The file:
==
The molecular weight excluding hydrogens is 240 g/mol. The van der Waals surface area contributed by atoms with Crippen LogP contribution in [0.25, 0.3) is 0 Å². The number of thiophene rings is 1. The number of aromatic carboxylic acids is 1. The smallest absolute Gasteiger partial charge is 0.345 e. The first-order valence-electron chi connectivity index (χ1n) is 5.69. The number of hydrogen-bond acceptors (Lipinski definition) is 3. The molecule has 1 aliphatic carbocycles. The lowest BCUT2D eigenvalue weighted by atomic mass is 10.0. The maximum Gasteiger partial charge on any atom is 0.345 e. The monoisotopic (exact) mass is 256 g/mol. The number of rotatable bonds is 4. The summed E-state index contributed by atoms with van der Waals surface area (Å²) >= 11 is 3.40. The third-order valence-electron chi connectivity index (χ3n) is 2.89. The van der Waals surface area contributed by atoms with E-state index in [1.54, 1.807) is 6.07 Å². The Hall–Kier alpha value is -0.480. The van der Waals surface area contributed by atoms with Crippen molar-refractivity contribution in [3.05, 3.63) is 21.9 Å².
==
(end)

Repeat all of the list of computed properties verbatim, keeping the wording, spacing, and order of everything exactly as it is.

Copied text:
The molecular weight excluding hydrogens is 240 g/mol. The van der Waals surface area contributed by atoms with Crippen LogP contribution in [0.25, 0.3) is 0 Å². The number of thiophene rings is 1. The number of aromatic carboxylic acids is 1. The smallest absolute Gasteiger partial charge is 0.345 e. The first-order valence-electron chi connectivity index (χ1n) is 5.69. The number of hydrogen-bond acceptors (Lipinski definition) is 3. The molecule has 1 aliphatic carbocycles. The lowest BCUT2D eigenvalue weighted by atomic mass is 10.0. The maximum Gasteiger partial charge on any atom is 0.345 e. The monoisotopic (exact) mass is 256 g/mol. The number of rotatable bonds is 4. The summed E-state index contributed by atoms with van der Waals surface area (Å²) >= 11 is 3.40. The third-order valence-electron chi connectivity index (χ3n) is 2.89. The van der Waals surface area contributed by atoms with E-state index in [1.54, 1.807) is 6.07 Å². The Hall–Kier alpha value is -0.480. The van der Waals surface area contributed by atoms with Crippen molar-refractivity contribution in [3.05, 3.63) is 21.9 Å².